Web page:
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Discussion Starter #1 (Edited)
Hello all,

This how-to has been laying around for some time, and finally I had some time to do a write up for you guys. Basically this is a 4-part brake overhaul for the E60 M5 consisting of:

1. Brake disc upgrade;
2. Brake pads upgrade;
3. Brake line upgrade;
4. Brake caliper painting.

TOOLS NEEDED:
1. Normal hand tools: Torx set, screwdrivers, socket-set, wrench, pliers etc.
2. Brake bleeder (pressure bleeder, vaccuum bleeder or similar will do).
3. Drill and wire brush
4. Ceramic grease, WD40, brake cleaner
5. Microfibre rags
6. Cheap second hand oven (or use your wife's expensive kitchen oven).
7. Jack stands
8. Car Jack
9. VHT Engine Enamel/Paint
10. Painter's tape
11. Nitril gloves

PARTS USED:
1. Zimmermann E60 M5 discs and Hawk Performance brake pads: https://www.ecstuning.com/b-assembled-by-ecs-parts/performance-front-brake-service-kit/34112282805kt5/
2. Hawk Performance brake pads rear: https://www.ecstuning.com/b-hawk-parts/rear-hps-brake-pad-set/hb630f.626/
3. ECS Tuning Exact-Fit stainless steel brake lines: https://www.ecstuning.com/b-ecs-parts/exact-fit-stainless-steel-brake-lines-complete-kit/e60-slash-63-slash-6434/
4. Rear brake pad wear sensor: https://www.ecstuning.com/b-genuine-bmw-parts/rear-brake-pad-wear-sensor/34356789493/
5. Rubber gasket set for the brake calipers (available at local auto parts store)

STEPS:
1. Step one is to double check all your parts and materials:





2. Jack up your can and place it on jack stands:


3. Inspect your brakes and remove your spacers (if you have any), remove your brake calipers and remove your brakes discs. To prevent any brake fluid flowing out of the old lines, put a small cap on the ends. Lift the brake line end up, and wrap some nitril gloves around it. This will prevent any brake fluid leaking out.





4. Using a drill and wire wheel, clean up your hubs. Paint them in any durable 'rust resistant paint'.




5. Disassemble the brake calipers as far as needed. Scrub off any debris.





6. Sand the brake calipers with a course grit, then 600 grit, up till the point that you think is necessary. DO NOT use any aggressive paint remover as this makes a huge mess and is difficult to remove.


7. Mask (tape-up) the brake caliper parts that should not get any paint on them carefully.



8. Degrease the brake calipers by washing them and then using brake cleaner. Hang them in a well ventilated, dust-free area and use a mask to protect yourself from the fumes. Paint the calipers by following the instructions on the cans, and spray in multiple light coats. I chose to place special heat-resistant M stickers on the front calipers and paint them over with clear enamel.




9. To cure the paint, follow the paint manufacturer's instructions and bake the calipers in your fancy second hand oven. After this let them air out.



10. Clean all guides and other parts that will go back onto the calipers. Install all new replacement gaskets, rubbers and pistons.




Use a bit of Ceramic grease on the backs of the brake pads and the sides to prevent any squeeking.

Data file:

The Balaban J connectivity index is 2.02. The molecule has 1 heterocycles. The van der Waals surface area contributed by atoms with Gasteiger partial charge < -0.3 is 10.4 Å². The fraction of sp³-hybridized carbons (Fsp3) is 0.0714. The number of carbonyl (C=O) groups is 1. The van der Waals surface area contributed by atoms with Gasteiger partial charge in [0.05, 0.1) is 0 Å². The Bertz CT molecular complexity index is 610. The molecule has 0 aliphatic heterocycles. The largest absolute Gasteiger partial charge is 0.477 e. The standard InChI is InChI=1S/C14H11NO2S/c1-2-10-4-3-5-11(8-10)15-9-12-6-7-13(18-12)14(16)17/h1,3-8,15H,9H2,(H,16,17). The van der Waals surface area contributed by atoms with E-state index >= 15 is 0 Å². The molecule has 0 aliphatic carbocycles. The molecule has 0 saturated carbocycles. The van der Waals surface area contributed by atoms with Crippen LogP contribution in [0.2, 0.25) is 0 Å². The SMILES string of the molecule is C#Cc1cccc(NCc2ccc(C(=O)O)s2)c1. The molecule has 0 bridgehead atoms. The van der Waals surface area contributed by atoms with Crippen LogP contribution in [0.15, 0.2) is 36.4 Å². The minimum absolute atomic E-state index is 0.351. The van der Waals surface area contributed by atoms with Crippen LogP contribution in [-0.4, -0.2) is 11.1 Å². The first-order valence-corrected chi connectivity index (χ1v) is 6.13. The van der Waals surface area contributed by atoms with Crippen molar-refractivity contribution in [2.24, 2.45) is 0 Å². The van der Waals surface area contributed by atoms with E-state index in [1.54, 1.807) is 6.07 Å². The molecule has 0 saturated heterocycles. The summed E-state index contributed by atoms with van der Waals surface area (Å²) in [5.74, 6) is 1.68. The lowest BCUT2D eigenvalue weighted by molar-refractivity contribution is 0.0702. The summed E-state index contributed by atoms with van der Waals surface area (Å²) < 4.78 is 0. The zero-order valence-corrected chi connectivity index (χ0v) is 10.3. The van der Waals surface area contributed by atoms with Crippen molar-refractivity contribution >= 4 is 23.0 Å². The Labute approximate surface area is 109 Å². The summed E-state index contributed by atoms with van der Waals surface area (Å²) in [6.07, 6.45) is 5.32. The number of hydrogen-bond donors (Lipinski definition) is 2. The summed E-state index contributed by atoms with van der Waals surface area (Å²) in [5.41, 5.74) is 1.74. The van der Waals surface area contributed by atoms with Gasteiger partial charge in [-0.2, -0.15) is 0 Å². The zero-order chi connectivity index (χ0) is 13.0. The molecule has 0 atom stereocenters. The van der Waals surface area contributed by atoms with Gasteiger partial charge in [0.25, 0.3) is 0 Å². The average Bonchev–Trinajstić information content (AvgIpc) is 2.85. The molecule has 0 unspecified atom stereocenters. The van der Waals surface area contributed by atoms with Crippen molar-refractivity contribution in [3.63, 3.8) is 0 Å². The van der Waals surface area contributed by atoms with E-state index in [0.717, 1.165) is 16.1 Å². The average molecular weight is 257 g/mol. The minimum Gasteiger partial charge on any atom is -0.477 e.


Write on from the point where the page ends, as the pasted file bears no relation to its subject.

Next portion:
11. First, install your new clean brake lines onto your calipers. Place a towel on any surface that might get leaked on with brake fluid as this stuff is very aggressive and will eat your paint. Second, loosen your old brake lines, and screw in the new ones. Wipe off any brake fluid immediately!



12. Bleed the brakes using a pressure bleeder/vacuum bleeder/Schwaben/Motive brake bleeder. I used the oldskool 2-person manual method to double-check the brakes for the 2nd time.


13: FINISHED. Admire your freshly painted, good looking, high-performance brakes:



Hope this was helpful! Cheers!
 

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Nicely done DYI. The only thing that I would disagree with is the painting of the hubs. Not sure if that is a good idea. Generally you want to take a wire brush and get rid of any rust, but paint can add runout and also make it difficult to torque the wheels properly as you are pressing the disks towards the painted hubs when you tighten your wheels. Just my $0.02.
 

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Damn that came out nice! I love your attention to detail, this is a very well done write up.


Sent from my iPhone using Tapatalk
 

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Nice post...great step by step guide
Just one question....is the left front disc rotor drill pattern wrong on number 13? it looks like a front right disc rotor?
 

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Discussion Starter #5
Nice post...great step by step guide
Just one question....is the left front disc rotor drill pattern wrong on number 13? it looks like a front right disc rotor?
I think you are right on that one. Just after the picture I noticed and swapped them around. Was under the impression that they were not directional. Sharp eye!
 

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gladI'm just about to change mine as well so you guide is great help as I prepare myself for the task ahead of me!....just glad you spotted your little error....:)
 

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2009 BMW E63 M6, Sapphire Black
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nice work! Are our caliper pistons aluminum or some other metal? I notice the major rebuilders out there (centric, cardone, ect) refer to them as metal rather than aluminum.
 
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